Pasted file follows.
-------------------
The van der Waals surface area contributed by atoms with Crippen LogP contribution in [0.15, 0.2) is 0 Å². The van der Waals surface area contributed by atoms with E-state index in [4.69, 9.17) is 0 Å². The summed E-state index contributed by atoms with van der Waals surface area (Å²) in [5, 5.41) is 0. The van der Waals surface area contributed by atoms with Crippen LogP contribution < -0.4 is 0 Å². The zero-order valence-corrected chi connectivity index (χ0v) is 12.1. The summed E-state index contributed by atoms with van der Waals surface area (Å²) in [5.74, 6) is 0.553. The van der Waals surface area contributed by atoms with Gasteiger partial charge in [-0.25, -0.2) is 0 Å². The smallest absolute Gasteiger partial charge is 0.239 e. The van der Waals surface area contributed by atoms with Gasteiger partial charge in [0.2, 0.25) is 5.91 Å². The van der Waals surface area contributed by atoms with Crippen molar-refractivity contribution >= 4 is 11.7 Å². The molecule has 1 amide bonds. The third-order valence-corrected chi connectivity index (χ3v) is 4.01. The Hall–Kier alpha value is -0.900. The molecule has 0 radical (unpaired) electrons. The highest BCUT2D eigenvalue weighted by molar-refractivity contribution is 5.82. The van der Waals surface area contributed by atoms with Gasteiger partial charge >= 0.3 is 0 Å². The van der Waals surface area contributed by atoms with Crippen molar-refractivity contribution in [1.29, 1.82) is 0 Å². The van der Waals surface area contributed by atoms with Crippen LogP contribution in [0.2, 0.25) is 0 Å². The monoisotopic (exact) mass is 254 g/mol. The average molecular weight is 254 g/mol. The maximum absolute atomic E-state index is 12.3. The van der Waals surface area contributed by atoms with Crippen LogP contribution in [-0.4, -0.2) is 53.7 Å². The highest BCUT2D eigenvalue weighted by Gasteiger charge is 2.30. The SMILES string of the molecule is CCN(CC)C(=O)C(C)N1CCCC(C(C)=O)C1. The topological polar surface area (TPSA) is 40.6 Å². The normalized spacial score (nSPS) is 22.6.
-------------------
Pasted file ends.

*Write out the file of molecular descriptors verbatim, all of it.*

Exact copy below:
The van der Waals surface area contributed by atoms with Crippen LogP contribution in [0.15, 0.2) is 0 Å². The van der Waals surface area contributed by atoms with E-state index in [4.69, 9.17) is 0 Å². The summed E-state index contributed by atoms with van der Waals surface area (Å²) in [5, 5.41) is 0. The van der Waals surface area contributed by atoms with Crippen LogP contribution < -0.4 is 0 Å². The zero-order valence-corrected chi connectivity index (χ0v) is 12.1. The summed E-state index contributed by atoms with van der Waals surface area (Å²) in [5.74, 6) is 0.553. The van der Waals surface area contributed by atoms with Gasteiger partial charge in [-0.25, -0.2) is 0 Å². The smallest absolute Gasteiger partial charge is 0.239 e. The van der Waals surface area contributed by atoms with Gasteiger partial charge in [0.2, 0.25) is 5.91 Å². The van der Waals surface area contributed by atoms with Crippen molar-refractivity contribution >= 4 is 11.7 Å². The molecule has 1 amide bonds. The third-order valence-corrected chi connectivity index (χ3v) is 4.01. The Hall–Kier alpha value is -0.900. The molecule has 0 radical (unpaired) electrons. The highest BCUT2D eigenvalue weighted by molar-refractivity contribution is 5.82. The van der Waals surface area contributed by atoms with Gasteiger partial charge >= 0.3 is 0 Å². The van der Waals surface area contributed by atoms with Crippen molar-refractivity contribution in [1.29, 1.82) is 0 Å². The van der Waals surface area contributed by atoms with Crippen LogP contribution in [0.2, 0.25) is 0 Å². The monoisotopic (exact) mass is 254 g/mol. The average molecular weight is 254 g/mol. The maximum absolute atomic E-state index is 12.3. The van der Waals surface area contributed by atoms with Crippen LogP contribution in [-0.4, -0.2) is 53.7 Å². The highest BCUT2D eigenvalue weighted by Gasteiger charge is 2.30. The SMILES string of the molecule is CCN(CC)C(=O)C(C)N1CCCC(C(C)=O)C1. The topological polar surface area (TPSA) is 40.6 Å². The normalized spacial score (nSPS) is 22.6.